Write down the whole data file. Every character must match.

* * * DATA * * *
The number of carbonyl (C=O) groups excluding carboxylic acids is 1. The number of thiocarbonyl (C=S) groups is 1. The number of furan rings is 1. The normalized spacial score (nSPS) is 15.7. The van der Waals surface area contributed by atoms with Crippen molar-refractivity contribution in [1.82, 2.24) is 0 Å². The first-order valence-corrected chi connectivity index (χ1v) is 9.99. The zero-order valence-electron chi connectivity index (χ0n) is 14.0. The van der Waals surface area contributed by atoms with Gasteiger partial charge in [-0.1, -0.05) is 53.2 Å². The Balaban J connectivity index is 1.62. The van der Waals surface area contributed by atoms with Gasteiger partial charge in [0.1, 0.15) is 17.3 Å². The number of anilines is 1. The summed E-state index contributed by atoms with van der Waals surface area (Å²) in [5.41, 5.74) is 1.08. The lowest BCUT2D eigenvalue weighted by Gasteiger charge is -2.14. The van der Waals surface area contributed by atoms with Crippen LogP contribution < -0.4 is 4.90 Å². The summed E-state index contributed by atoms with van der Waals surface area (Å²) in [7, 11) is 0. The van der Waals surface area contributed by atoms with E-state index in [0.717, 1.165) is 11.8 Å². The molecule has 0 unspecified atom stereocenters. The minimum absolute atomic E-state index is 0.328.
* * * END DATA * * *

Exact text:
The number of carbonyl (C=O) groups excluding carboxylic acids is 1. The number of thiocarbonyl (C=S) groups is 1. The number of furan rings is 1. The normalized spacial score (nSPS) is 15.7. The van der Waals surface area contributed by atoms with Crippen molar-refractivity contribution in [1.82, 2.24) is 0 Å². The first-order valence-corrected chi connectivity index (χ1v) is 9.99. The zero-order valence-electron chi connectivity index (χ0n) is 14.0. The van der Waals surface area contributed by atoms with Gasteiger partial charge in [-0.1, -0.05) is 53.2 Å². The Balaban J connectivity index is 1.62. The van der Waals surface area contributed by atoms with Gasteiger partial charge in [0.1, 0.15) is 17.3 Å². The number of anilines is 1. The summed E-state index contributed by atoms with van der Waals surface area (Å²) in [5.41, 5.74) is 1.08. The lowest BCUT2D eigenvalue weighted by Gasteiger charge is -2.14. The van der Waals surface area contributed by atoms with Crippen LogP contribution < -0.4 is 4.90 Å². The summed E-state index contributed by atoms with van der Waals surface area (Å²) in [7, 11) is 0. The van der Waals surface area contributed by atoms with E-state index in [0.717, 1.165) is 11.8 Å². The molecule has 0 unspecified atom stereocenters. The minimum absolute atomic E-state index is 0.328.